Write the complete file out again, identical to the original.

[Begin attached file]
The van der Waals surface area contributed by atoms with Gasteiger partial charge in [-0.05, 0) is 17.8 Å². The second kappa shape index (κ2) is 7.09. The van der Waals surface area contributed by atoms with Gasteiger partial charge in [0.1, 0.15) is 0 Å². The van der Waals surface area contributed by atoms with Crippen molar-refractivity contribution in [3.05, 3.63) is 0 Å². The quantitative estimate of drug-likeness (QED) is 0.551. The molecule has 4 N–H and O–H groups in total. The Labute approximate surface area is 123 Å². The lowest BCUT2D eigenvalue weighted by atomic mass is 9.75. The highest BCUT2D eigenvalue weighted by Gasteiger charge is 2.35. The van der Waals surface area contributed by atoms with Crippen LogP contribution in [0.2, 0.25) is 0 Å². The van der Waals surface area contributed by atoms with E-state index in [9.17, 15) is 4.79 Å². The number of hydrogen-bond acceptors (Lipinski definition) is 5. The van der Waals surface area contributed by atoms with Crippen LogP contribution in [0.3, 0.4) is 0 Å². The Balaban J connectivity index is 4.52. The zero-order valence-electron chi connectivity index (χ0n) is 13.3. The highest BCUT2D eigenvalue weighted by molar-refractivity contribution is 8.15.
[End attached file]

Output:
The van der Waals surface area contributed by atoms with Gasteiger partial charge in [-0.05, 0) is 17.8 Å². The second kappa shape index (κ2) is 7.09. The van der Waals surface area contributed by atoms with Gasteiger partial charge in [0.1, 0.15) is 0 Å². The van der Waals surface area contributed by atoms with Crippen molar-refractivity contribution in [3.05, 3.63) is 0 Å². The quantitative estimate of drug-likeness (QED) is 0.551. The molecule has 4 N–H and O–H groups in total. The Labute approximate surface area is 123 Å². The lowest BCUT2D eigenvalue weighted by atomic mass is 9.75. The highest BCUT2D eigenvalue weighted by Gasteiger charge is 2.35. The van der Waals surface area contributed by atoms with Crippen LogP contribution in [0.2, 0.25) is 0 Å². The van der Waals surface area contributed by atoms with E-state index in [9.17, 15) is 4.79 Å². The number of hydrogen-bond acceptors (Lipinski definition) is 5. The van der Waals surface area contributed by atoms with Crippen LogP contribution in [0.3, 0.4) is 0 Å². The Balaban J connectivity index is 4.52. The zero-order valence-electron chi connectivity index (χ0n) is 13.3. The highest BCUT2D eigenvalue weighted by molar-refractivity contribution is 8.15.